Peak Signal-to-Noise Ratio (PSNR) is a measure of the quality of reconstruction of a signal. It is commonly used to evaluate the performance of image and video compression algorithms, as well as to evaluate the quality of denoising algorithms. The PSNR is defined as the ratio between the maximum possible power of a signal and the power of the difference between the original and the reconstructed signals. It is expressed in decibels (dB).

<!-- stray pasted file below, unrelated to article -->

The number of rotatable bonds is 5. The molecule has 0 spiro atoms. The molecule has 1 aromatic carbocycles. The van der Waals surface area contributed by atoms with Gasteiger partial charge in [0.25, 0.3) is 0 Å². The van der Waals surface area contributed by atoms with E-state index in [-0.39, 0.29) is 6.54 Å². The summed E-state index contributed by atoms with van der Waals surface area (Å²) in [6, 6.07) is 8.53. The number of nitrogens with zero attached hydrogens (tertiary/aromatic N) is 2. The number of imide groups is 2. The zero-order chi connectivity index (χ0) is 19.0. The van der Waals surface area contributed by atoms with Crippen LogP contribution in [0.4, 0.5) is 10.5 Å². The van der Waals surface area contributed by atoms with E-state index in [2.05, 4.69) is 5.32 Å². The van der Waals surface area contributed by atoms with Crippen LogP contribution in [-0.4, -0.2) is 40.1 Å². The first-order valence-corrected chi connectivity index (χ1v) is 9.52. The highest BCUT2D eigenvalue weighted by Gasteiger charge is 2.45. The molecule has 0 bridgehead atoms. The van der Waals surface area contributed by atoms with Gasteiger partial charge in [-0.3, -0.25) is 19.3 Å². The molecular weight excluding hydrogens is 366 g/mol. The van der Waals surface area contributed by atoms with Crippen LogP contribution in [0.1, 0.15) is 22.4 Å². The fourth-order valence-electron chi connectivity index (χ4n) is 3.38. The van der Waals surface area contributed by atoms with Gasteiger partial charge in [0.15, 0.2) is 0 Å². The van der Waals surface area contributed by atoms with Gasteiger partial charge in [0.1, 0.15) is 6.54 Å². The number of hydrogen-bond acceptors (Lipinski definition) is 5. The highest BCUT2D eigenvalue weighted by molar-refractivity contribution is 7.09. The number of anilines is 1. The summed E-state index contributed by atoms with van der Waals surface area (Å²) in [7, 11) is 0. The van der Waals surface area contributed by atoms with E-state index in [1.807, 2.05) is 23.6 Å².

The PSNR is calculated as follows:
PSNR = 10 * log10(MAX^2 / MSE)
where MAX is the maximum possible pixel value of the image (e.g., 255 for 8-bit grayscale images), and MSE is the mean squared error between the original and reconstructed images. The higher the PSNR value, the better the quality of the reconstructed image.
It is important to note that PSNR is not always an accurate indicator of the perceptual quality of an image or video. This is because it does not take into account the human visual system, which is more sensitive to some types of errors than others.